The Transformative Aeronautics Concepts Program (TACP) cultivates
multi-disciplinary, revolutionary concepts to enable aviation
Although TACP's focus is on sharply focused research, the program
provides flexibility for innovators to explore technology feasibility
and provide the knowledge base for radical transformation. The program
solicits and encourages revolutionary concepts, creates the environment
for researchers to experiment with new ideas, performs ground and
small-scale flight tests, allows failures and learns from them, and
drives rapid turnover into potential future concepts.
NASA has indentified substantial aeronautics-research challenges that
include global demand for mobility, significant energy and
sustainability changes, and ongoing air-travel affordability. TACP
harnesses convergence in aeronautics and non-aeronautics innovation to
help develop next-generation aviation technologies to address and
overcome these problems.
Further, TACP will devote time and attention to computational and
experimental tools critical to providing paradigm-shifting analysis and
enlarging experimental capabilities. TACP research is organized to
aggressively engage both the traditional aeronautics community and
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Transformative Aeronautics Concepts Projects
Convergent Aeronautics Solutions (CAS)
This project conducts short-duration activities to establish early-stage
concepts and technology feasibility for high-potential solutions.
Internal teams propose ideas for overcoming key barriers associated with
large-scale aeronautics problems. The focus is on merging traditional
aeronautics disciplines with advancements driven by the non-aeronautics
world to make possible new capabilities in commercial aviation.
CAS teams will conduct initial feasibility studies, perform experiments,
try out new ideas, identify failures, and try again. At the end of that
cycle, a review determines whether the developed solutions have met
their goals, established initial feasibility, and identified real-world
potential. During the reviews, the most promising capabilities will be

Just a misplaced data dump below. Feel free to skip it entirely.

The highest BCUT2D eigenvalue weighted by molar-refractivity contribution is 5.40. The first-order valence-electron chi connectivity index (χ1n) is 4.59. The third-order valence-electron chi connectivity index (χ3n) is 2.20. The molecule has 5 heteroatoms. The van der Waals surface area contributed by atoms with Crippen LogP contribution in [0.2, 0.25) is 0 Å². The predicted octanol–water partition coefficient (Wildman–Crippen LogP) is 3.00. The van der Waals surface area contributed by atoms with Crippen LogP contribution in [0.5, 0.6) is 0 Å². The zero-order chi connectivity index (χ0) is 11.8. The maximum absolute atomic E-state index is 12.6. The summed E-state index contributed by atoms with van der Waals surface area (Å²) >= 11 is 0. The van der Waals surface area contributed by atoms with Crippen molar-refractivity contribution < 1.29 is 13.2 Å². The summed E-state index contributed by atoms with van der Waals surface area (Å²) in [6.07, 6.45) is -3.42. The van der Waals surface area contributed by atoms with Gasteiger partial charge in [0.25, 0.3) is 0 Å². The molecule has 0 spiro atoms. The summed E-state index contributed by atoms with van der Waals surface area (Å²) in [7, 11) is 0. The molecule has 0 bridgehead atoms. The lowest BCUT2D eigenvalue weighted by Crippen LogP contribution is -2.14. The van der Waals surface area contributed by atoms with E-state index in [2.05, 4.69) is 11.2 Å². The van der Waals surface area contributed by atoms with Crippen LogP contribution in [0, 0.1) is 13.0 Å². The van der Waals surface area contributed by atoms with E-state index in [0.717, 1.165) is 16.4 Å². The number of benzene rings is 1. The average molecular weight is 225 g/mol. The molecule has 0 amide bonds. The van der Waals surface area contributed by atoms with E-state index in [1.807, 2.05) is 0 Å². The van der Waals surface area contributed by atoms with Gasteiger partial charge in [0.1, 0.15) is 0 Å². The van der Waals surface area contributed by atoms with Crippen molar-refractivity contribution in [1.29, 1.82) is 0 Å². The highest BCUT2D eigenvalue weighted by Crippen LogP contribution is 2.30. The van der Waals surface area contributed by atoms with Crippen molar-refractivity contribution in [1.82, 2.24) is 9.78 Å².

considered for further development by other NASA aeronautics programs or
by direct transfer to the aviation community.
In a dynamic environment of new ideas, even if activities do not
proceed, significant value will be gleaned from the knowledge that will
be widely disseminated among the aeronautics community at large.
Transformational Tools and Technologies (TTT)
This project advances state-of-the-art computational and experimental
tools and technologies that are vital to aviation applications in the
six strategic thrusts. The project develops new computer-based tools,
models, and associated scientific knowledge that will provide
first-of-a-kind capabilities to analyze, understand, and predict
performance for a wide variety of aviation concepts. These revolutionary
tools will be applied to accelerate NASA’s research and the community’s
design and introduction of advanced concepts. Examples include the
development and validation of new computational tools that are used to
predict the complex turbulent airflow around vehicles and within
propulsion systems, ultimately leading to greater abilities to predict
future vehicle performance in flight. The Project also explores
technologies that are broadly-critical to advancing ARMD strategic
outcomes, such as the understanding of new types of strong and
lightweight materials, innovative controls techniques, and experimental
methods. Such technologies will support and enable concept development
and benefits assessment across multiple ARMD programs and disciplines.
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Leading Edge Aero Research for NASA (LEARN)
Through awards to university and industry teams, this project explores
the creation of novel concepts and processes with the potential to
create next-generation capabilities in aeronautics research. LEARN
incorporates a competitive review process of the external teams'
proposals to develop integrated solutions for complex technical problems
captured in NASA's aeronautics-research thrusts, followed by
short-duration activities for feasibility assessment. Follow-on phases
of the most promising ideas are also funded.
With this process, NASA funds help catalyze external investments toward
solving pressing aviation-related problems. Like the CAS Project,
LEARN's goal is to identify and mature new concepts and then infuse the
most promising ones into the ARMD research portfolio for further
development. Developing new ideas – whether they originate inside or
outside NASA – are a critical part of NASA Aeronautics' approach to
enabling transformation in aviation.
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TACP in the News
NASA Studying Volcanic Ash Engine Test Results
Electric Propulsion Paired with Digital Control May Usher in a New Era of Flight
NASA, Partners Test Engine Health Monitoring System
NASA Funds Five Teams to Study Inventive Ideas for Aviation
NASA, Air Force and Industry Team Up to Improve Flying Safety